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Journal Article

Purkinje neuron Ca2+ influx reduction rescues ataxia in SCA28 model

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Young Jr.,  Samuel M.
Max Planck Florida Institute for Neuroscience, Max Planck Society;

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Citation

Maltecca, F., Baseggio, E., Consolato, F., Mazza, D., Podini, P., Young Jr., S. M., et al. (2015). Purkinje neuron Ca2+ influx reduction rescues ataxia in SCA28 model. The Journal of Clinical Investigation, 125(1), 263-274. doi:10.1172/JCI74770.


Cite as: http://hdl.handle.net/21.11116/0000-0003-D557-B
Abstract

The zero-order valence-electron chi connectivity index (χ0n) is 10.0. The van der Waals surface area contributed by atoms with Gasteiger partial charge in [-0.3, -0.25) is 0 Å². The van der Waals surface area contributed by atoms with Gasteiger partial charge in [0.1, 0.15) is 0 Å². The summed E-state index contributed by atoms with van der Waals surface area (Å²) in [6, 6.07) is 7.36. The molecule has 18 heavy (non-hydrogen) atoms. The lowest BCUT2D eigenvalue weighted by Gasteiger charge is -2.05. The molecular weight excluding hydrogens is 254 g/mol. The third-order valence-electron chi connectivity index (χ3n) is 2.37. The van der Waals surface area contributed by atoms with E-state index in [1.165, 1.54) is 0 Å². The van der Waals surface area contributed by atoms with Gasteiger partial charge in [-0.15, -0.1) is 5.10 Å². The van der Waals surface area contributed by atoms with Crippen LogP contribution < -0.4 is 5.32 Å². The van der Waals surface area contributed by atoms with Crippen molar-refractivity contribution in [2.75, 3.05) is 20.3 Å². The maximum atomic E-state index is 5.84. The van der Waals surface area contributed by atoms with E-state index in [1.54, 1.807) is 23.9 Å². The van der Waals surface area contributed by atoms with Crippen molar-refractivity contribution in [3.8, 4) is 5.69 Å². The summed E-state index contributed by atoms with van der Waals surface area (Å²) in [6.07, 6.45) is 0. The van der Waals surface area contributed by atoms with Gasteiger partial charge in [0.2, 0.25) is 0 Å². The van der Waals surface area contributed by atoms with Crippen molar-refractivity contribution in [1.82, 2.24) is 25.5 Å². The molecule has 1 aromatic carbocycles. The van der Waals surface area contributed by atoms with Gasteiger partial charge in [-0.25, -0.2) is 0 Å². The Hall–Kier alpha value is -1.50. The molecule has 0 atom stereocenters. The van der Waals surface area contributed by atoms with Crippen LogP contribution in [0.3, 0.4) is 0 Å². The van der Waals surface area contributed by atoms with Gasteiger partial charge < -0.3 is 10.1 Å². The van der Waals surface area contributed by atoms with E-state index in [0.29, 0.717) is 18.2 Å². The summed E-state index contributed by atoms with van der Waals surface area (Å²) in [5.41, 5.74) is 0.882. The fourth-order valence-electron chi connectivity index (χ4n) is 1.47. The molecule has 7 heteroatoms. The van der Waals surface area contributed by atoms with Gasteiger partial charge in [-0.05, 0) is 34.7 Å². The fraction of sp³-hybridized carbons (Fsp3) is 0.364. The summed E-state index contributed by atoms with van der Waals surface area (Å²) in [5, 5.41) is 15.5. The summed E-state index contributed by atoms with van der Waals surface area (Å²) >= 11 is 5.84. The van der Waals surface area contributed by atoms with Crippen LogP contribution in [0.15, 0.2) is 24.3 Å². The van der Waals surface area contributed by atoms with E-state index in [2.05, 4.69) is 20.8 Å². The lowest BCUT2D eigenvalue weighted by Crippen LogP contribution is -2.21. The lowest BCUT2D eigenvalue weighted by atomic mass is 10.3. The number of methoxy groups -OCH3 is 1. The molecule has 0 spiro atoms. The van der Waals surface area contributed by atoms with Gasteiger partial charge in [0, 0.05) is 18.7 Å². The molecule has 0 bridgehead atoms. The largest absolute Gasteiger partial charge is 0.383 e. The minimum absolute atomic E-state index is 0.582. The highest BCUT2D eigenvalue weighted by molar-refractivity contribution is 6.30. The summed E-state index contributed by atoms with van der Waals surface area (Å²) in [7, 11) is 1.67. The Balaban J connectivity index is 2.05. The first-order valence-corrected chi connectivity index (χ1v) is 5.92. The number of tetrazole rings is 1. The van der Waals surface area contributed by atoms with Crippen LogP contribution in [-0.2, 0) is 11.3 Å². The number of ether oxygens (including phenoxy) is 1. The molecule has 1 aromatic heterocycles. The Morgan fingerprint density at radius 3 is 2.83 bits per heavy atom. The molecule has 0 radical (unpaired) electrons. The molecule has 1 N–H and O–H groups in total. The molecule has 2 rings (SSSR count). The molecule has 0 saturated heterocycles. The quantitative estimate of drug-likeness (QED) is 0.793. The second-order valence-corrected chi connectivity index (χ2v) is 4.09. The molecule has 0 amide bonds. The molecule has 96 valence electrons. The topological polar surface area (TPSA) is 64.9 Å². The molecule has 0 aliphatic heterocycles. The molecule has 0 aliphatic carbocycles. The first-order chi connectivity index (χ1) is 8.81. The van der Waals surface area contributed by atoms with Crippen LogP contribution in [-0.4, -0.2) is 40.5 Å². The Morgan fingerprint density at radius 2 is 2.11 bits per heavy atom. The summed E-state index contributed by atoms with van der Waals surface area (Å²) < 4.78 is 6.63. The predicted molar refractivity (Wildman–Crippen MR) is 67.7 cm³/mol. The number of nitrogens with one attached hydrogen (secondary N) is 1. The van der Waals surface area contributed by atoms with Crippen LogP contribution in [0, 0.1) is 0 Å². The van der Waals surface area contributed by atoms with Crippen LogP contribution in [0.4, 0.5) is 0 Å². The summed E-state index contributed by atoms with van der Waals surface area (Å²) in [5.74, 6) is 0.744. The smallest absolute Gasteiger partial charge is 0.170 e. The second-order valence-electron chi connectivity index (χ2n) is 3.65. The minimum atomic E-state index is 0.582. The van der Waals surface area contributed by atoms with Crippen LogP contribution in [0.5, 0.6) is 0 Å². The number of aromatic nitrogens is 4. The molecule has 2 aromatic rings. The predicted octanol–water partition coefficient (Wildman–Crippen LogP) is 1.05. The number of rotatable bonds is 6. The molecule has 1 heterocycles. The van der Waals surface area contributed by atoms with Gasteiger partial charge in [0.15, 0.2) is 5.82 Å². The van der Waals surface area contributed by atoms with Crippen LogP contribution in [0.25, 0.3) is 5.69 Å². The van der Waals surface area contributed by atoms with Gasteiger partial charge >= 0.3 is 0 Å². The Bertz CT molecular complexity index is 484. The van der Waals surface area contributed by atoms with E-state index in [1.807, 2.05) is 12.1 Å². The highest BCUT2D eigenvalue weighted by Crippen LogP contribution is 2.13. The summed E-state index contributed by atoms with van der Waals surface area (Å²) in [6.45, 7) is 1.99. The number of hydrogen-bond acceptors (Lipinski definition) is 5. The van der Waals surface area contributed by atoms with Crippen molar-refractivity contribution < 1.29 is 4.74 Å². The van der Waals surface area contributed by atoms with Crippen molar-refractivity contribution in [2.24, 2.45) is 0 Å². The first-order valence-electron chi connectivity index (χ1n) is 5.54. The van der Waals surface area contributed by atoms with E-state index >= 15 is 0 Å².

Spinocerebellar ataxia type 28 (SCA28) is a neurodegenerative disease caused by mutations of the mitochondrial protease AFG3L2. The SCA28 mouse model, which is haploinsufficient for Afg3l2, exhibits a progressive decline in motor function and displays dark degeneration of Purkinje cells (PC-DCD) of mitochondrial origin. Here, we determined that mitochondria in cultured Afg3l2-deficient PCs ineffectively buffer evoked Ca2+ peaks, resulting in enhanced cytoplasmic Ca2+ concentrations, which subsequently triggers PC-DCD. This Ca2+-handling defect is the result of negative synergism between mitochondrial depolarization and altered organelle trafficking to PC dendrites in Afg3l2-mutant cells. In SCA28 mice, partial genetic silencing of the metabotropic glutamate receptor mGluR1 decreased Ca2+ influx in PCs and reversed the ataxic phenotype. Moreover, administration of the β-lactam antibiotic ceftriaxone, which promotes synaptic glutamate clearance, thereby reducing Ca2+ influx, improved ataxia-associated phenotypes in SCA28 mice when given either prior to or after symptom onset. Together, the results of this study indicate that ineffective mitochondrial Ca2+ handling in PCs underlies SCA28 pathogenesis and suggest that strategies that lower glutamate stimulation of PCs should be further explored as a potential treatment for SCA28 patients.